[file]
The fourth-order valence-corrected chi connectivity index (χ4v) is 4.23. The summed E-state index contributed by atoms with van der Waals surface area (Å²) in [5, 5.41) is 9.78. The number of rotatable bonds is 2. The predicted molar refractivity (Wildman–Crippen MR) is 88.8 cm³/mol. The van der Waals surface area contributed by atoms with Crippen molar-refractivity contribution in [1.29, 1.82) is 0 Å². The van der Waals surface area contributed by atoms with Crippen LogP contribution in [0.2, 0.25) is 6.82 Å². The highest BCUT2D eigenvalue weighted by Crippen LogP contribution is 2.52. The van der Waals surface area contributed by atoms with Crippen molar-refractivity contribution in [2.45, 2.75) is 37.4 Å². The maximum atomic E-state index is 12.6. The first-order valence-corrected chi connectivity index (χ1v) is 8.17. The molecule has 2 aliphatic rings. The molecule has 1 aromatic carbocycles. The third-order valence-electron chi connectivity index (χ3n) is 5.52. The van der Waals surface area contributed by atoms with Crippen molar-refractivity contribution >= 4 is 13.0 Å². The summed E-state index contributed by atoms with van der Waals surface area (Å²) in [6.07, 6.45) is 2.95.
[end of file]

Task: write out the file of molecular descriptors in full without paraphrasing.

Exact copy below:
The fourth-order valence-corrected chi connectivity index (χ4v) is 4.23. The summed E-state index contributed by atoms with van der Waals surface area (Å²) in [5, 5.41) is 9.78. The number of rotatable bonds is 2. The predicted molar refractivity (Wildman–Crippen MR) is 88.8 cm³/mol. The van der Waals surface area contributed by atoms with Crippen molar-refractivity contribution in [1.29, 1.82) is 0 Å². The van der Waals surface area contributed by atoms with Crippen LogP contribution in [0.2, 0.25) is 6.82 Å². The highest BCUT2D eigenvalue weighted by Crippen LogP contribution is 2.52. The van der Waals surface area contributed by atoms with Crippen molar-refractivity contribution in [2.45, 2.75) is 37.4 Å². The maximum atomic E-state index is 12.6. The first-order valence-corrected chi connectivity index (χ1v) is 8.17. The molecule has 2 aliphatic rings. The molecule has 1 aromatic carbocycles. The third-order valence-electron chi connectivity index (χ3n) is 5.52. The van der Waals surface area contributed by atoms with Crippen molar-refractivity contribution >= 4 is 13.0 Å². The summed E-state index contributed by atoms with van der Waals surface area (Å²) in [6.07, 6.45) is 2.95.